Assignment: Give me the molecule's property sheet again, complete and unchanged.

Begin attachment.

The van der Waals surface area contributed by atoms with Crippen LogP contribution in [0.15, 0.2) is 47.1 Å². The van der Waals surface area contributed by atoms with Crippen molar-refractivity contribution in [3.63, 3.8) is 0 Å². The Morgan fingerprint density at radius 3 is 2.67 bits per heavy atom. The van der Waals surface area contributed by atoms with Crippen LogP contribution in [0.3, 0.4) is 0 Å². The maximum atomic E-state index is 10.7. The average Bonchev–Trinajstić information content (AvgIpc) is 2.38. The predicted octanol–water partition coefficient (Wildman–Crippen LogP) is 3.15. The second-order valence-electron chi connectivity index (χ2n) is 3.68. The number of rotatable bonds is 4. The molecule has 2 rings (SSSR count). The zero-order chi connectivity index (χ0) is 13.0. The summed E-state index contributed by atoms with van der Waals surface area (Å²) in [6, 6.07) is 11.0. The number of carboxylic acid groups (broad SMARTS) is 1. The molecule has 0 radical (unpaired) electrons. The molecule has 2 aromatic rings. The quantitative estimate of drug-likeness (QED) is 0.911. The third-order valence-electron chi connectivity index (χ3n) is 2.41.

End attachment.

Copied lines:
The van der Waals surface area contributed by atoms with Crippen LogP contribution in [0.15, 0.2) is 47.1 Å². The van der Waals surface area contributed by atoms with Crippen molar-refractivity contribution in [3.63, 3.8) is 0 Å². The Morgan fingerprint density at radius 3 is 2.67 bits per heavy atom. The van der Waals surface area contributed by atoms with Crippen LogP contribution in [0.3, 0.4) is 0 Å². The maximum atomic E-state index is 10.7. The average Bonchev–Trinajstić information content (AvgIpc) is 2.38. The predicted octanol–water partition coefficient (Wildman–Crippen LogP) is 3.15. The second-order valence-electron chi connectivity index (χ2n) is 3.68. The number of rotatable bonds is 4. The molecule has 2 rings (SSSR count). The zero-order chi connectivity index (χ0) is 13.0. The summed E-state index contributed by atoms with van der Waals surface area (Å²) in [6, 6.07) is 11.0. The number of carboxylic acid groups (broad SMARTS) is 1. The molecule has 0 radical (unpaired) electrons. The molecule has 2 aromatic rings. The quantitative estimate of drug-likeness (QED) is 0.911. The third-order valence-electron chi connectivity index (χ3n) is 2.41.